It is important to remember as you design your stand that if you want to be able to use the sander without the stand all of the support pieces have to be out of the way and it has to be easy to remove from the stand. This also includes leaving the side of the sander open where the belt comes off so that you can change out the belt easily.
After I had the sander mounted on the stand I created a second, larger box that is basically a table for me to rest my work pieces on. I measured it so that the table was right above the curve of the belt.
With the sander verticle like this I can use the flat sanding with the table but I can also lift work pieces to the top and get a nice curve to sand with. Plus this whole unit is portable so I can store it away when it’s not in use and drop it on my workbench when I need it. (Also in the background of that picture you can see a project from an upcoming post. I like to work on several things at once so while glue was drying on that project I made the stand).
I have somehow already managed to amass a small collection of bench and lathe chisels so I decided to make a classy way to hold them. I made a rough rack for my lathe chisels several months ago but I wanted something a little nicer.
The design for this was very simple. I measured out how long my chisels were and cut out some scrap 1/4″ plywood to that length. Then I counted how many chisels I had and calculated how much distance I wanted between them. I cut out a small 3/4″ board to use as a base and marked on it the center for each spot I wanted to place a chisel. I used a 1″ forstner bit to make a shallow round indent to rest the base of the chisels and glued that base to the bottom of the plywood back.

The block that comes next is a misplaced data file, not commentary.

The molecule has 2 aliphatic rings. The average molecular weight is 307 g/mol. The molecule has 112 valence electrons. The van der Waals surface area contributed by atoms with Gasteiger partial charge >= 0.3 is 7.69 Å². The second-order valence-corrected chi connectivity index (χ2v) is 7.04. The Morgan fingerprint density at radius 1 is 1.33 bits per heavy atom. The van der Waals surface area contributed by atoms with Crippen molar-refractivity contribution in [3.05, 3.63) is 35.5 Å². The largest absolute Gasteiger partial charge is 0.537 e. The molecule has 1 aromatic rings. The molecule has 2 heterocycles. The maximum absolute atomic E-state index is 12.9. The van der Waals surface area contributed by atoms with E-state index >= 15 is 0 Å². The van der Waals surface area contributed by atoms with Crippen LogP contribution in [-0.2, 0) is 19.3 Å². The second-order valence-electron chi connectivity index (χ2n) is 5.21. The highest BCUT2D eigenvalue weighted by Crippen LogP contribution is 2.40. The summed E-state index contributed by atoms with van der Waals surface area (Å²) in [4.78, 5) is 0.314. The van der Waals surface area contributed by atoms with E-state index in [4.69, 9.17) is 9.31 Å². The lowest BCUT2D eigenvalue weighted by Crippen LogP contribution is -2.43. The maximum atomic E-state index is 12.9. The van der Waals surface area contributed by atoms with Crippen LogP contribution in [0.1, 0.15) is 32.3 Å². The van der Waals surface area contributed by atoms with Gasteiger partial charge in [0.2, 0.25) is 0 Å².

At the top of the rack I superglued a Harbor Freight tool magnet to the back and used spray adhesive to glue a soft non-skid material to the front of the magnet. This was to make the chisels easier to get off of the magnet and also to keep them from getting scratched when I removed them. Spray adhesive may have been a poor choose for this because it seems to take forever to dry if it’s not touching something and has a tendency to bleed through the holes in the non-skid material.
After all the glue was dried a sanding and a couple coats of spray lacquer helps make it look good and protects it from slight damage. I found two more studs where I wanted to put the rack (my rack was long enough to install both ends into a stud) and then predrilled holes and screwed it to the wall. There’s no need for a backing board like there is with the pegboard because everything will be mounted to the front of the rack.
I followed this same procedure for the bench chisel rack but I chose to hang it from the pegboard instead of the wall because it was closer to my bench.
I intend to do a lot more organization in the next few months with summer break (finally) coming up. Let me know what suggestions you have for me to get organized. If you get value from this blog please consider subscribing and sharing it.
If you have any questions or comments let me know! Thanks for reading.